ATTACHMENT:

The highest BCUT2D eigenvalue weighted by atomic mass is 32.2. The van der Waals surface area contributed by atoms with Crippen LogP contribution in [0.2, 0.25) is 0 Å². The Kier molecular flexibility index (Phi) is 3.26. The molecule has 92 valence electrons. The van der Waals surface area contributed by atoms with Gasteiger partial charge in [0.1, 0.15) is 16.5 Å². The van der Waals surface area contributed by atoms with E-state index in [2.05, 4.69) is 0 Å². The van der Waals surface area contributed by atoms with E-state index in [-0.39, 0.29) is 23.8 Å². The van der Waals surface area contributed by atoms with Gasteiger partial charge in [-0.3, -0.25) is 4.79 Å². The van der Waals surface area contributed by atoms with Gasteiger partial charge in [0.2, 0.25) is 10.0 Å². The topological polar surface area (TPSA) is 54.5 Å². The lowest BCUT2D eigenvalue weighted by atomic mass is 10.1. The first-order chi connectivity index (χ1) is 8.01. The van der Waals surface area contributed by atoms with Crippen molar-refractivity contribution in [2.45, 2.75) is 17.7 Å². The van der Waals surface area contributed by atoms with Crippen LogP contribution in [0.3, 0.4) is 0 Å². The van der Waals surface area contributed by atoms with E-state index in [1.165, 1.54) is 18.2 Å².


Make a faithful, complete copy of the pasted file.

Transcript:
The highest BCUT2D eigenvalue weighted by atomic mass is 32.2. The van der Waals surface area contributed by atoms with Crippen LogP contribution in [0.2, 0.25) is 0 Å². The Kier molecular flexibility index (Phi) is 3.26. The molecule has 92 valence electrons. The van der Waals surface area contributed by atoms with Gasteiger partial charge in [0.1, 0.15) is 16.5 Å². The van der Waals surface area contributed by atoms with E-state index in [2.05, 4.69) is 0 Å². The van der Waals surface area contributed by atoms with E-state index in [-0.39, 0.29) is 23.8 Å². The van der Waals surface area contributed by atoms with Gasteiger partial charge in [-0.3, -0.25) is 4.79 Å². The van der Waals surface area contributed by atoms with Gasteiger partial charge in [0.2, 0.25) is 10.0 Å². The topological polar surface area (TPSA) is 54.5 Å². The lowest BCUT2D eigenvalue weighted by atomic mass is 10.1. The first-order chi connectivity index (χ1) is 8.01. The van der Waals surface area contributed by atoms with Crippen molar-refractivity contribution in [2.45, 2.75) is 17.7 Å². The van der Waals surface area contributed by atoms with Crippen LogP contribution in [0.3, 0.4) is 0 Å². The van der Waals surface area contributed by atoms with E-state index in [1.165, 1.54) is 18.2 Å².